Tips for Visiting the Maldives
- First and foremost ensure you have at least two (maybe more) blank pages in your passport. If not, you could be turned away from the Maldives upon arrival
- The Maldives is a Muslim country with rather conservative dress and appearance rules. Although the rules are relaxed for tourists, the females will be expected to wear at least a t-shirt and shorts on local guesthouse islands. The guests can wear bikinis and swim gear when they’re out on a boat away from the locals or at a resort.
- There isn’t any alcohol on the local islands. So if you want to relax with a drink, a resort is the place for you.
- The locals deal in cash. There was an ATM at the airport and on the local island where our guesthouse was located.
- Due to its proximity to the Equator, the Maldives has a consistently warm temperature year round. There are two distinct seasons: wet season and dry season. Dry season typically runs from December until April. This is when the Maldives experiences the highest amount of sunshine and lack of rain. The wet season is from May until November when the Maldives will be cloudier and have a higher chance of rainfall.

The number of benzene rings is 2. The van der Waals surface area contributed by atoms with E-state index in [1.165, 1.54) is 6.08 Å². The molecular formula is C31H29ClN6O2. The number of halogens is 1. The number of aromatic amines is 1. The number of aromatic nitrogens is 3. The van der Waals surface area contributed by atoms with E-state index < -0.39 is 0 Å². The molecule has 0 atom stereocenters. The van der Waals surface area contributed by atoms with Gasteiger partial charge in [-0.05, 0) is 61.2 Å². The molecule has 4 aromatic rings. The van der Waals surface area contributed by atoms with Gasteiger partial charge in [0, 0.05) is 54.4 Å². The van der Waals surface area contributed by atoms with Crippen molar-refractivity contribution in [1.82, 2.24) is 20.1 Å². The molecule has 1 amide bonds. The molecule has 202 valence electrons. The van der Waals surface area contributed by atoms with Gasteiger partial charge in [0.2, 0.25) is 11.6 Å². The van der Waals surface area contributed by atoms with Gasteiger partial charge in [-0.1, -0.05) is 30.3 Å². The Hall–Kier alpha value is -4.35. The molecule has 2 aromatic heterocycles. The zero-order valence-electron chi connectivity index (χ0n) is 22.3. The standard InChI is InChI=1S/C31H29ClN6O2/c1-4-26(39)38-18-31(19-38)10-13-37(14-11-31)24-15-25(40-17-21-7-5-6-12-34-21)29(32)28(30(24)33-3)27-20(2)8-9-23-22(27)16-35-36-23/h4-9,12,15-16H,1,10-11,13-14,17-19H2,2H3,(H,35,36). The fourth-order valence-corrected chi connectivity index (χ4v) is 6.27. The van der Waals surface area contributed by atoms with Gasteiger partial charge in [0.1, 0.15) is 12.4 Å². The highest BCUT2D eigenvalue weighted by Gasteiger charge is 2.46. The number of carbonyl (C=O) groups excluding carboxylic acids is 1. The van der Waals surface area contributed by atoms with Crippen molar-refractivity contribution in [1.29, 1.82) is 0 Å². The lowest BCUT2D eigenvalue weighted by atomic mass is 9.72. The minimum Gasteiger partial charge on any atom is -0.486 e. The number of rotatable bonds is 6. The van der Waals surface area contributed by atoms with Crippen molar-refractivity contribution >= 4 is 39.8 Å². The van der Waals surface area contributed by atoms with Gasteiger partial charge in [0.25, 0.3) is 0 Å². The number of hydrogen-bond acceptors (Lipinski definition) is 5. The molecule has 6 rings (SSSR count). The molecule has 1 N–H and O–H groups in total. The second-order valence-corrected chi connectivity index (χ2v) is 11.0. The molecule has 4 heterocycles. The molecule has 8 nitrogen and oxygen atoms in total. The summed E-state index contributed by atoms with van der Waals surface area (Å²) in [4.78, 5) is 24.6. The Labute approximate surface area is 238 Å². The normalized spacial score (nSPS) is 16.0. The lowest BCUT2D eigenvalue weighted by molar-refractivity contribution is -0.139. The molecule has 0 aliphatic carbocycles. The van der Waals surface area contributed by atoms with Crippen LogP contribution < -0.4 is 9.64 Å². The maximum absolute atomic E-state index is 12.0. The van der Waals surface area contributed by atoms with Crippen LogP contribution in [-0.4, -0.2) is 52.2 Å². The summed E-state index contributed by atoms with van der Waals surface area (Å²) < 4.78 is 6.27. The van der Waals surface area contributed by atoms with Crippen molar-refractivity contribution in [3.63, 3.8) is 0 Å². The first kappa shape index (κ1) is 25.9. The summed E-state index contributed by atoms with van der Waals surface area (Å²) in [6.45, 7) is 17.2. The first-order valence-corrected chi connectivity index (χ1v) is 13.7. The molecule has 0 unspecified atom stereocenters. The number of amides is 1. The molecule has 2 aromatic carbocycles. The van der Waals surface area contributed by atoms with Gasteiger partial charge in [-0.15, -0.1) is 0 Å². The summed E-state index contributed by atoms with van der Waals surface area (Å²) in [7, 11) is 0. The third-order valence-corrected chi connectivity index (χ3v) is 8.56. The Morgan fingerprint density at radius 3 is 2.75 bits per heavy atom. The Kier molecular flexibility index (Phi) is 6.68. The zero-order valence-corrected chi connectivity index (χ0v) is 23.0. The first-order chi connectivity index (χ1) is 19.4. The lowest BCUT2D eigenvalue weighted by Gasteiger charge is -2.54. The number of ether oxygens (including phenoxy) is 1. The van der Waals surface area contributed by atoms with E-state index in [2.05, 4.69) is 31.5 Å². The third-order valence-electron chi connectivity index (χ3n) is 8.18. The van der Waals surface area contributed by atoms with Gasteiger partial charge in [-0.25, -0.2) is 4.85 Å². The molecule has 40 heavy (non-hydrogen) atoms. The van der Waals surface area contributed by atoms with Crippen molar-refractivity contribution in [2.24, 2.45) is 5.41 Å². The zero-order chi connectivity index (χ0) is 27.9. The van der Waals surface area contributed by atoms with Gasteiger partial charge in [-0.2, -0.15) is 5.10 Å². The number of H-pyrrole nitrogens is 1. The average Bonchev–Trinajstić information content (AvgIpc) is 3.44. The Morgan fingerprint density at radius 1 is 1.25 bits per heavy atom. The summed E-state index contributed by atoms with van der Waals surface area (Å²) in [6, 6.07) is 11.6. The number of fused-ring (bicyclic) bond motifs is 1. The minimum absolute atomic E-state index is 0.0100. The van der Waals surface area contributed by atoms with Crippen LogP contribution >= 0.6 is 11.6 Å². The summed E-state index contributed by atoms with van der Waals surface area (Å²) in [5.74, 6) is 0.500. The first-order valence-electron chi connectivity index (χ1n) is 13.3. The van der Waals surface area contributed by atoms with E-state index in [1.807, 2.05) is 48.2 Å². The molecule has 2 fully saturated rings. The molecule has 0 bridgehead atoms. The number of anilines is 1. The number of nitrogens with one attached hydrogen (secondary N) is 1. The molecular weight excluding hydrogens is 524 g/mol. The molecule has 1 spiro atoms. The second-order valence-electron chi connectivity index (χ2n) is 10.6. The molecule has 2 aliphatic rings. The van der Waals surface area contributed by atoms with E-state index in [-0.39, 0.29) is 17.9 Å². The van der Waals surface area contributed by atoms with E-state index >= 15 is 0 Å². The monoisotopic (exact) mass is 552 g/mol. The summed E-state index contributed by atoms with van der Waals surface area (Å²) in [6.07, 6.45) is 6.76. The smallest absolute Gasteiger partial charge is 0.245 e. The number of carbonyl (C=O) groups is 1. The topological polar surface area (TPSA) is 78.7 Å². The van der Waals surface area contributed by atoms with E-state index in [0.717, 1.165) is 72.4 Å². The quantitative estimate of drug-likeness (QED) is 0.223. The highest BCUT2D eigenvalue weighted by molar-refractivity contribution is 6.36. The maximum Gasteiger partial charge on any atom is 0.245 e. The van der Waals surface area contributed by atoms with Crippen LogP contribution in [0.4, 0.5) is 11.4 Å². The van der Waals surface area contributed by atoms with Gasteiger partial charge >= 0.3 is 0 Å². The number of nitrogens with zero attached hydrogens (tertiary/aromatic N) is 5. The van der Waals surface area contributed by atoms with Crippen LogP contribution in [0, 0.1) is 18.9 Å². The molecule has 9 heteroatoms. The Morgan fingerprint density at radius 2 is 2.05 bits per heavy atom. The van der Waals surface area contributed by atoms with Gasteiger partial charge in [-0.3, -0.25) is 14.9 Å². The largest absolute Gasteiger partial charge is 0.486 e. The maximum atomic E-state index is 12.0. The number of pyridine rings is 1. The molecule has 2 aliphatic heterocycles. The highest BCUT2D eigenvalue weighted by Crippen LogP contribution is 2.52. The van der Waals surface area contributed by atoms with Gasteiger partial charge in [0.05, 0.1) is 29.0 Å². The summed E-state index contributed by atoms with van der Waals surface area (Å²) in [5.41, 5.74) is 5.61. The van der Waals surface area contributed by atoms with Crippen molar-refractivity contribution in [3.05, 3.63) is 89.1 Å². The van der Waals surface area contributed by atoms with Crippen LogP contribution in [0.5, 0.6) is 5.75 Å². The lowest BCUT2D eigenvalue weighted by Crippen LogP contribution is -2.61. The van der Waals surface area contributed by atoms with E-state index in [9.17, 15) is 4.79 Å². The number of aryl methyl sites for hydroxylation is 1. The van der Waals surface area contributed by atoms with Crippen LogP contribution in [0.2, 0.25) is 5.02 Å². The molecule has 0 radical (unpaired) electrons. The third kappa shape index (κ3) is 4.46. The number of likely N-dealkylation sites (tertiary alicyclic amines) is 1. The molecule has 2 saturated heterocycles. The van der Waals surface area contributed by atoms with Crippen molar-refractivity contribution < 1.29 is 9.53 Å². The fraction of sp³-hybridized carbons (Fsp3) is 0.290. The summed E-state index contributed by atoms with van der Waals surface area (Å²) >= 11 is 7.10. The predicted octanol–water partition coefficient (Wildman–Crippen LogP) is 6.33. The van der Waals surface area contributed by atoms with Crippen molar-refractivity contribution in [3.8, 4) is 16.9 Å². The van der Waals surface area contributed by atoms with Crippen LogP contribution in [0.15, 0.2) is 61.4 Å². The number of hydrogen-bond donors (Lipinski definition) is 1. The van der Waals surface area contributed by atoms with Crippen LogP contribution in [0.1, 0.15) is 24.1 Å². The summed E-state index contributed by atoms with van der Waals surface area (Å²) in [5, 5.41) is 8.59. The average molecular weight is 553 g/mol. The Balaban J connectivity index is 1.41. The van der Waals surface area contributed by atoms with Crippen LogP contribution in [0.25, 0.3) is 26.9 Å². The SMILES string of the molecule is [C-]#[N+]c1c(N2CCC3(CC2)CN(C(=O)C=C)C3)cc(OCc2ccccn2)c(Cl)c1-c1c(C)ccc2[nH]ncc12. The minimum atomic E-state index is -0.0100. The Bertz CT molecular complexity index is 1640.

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WHAT CAMERA GEAR DO I USE?
- Main Camera: Sony A7III
- Wide angle lens: Sony G Master 16-35mm f/2.8
- Zoom lens: Sony 24-240mm f/3.5-6.3
- Prime lens: Sony 85mm f/1.8
- Secondary Camera: Canon 6D Mark II
- Canon wide angle lens: Canon EF 17-40mm f/4L
- Canon lens: Canon EF 24-70mm f/2.8L
- Underwater camera: Leica X-U
- Camera with gimbal: DJI Osmo Pocket & Underwater Housing
- Drone: DJI Mavic Pro 2
- Camera Bag: Polar Pro Drone Trekker
- External Hard Drive: LaCie 2 TB rugged mini external hard drive
- Power Bank: Mophie Power Station XXL
- SD Cards: SanDisk 64GB Extreme PRO SDXC UHS-I Card
- Travel Adaptor: Universal Travel Adaptor with USB ports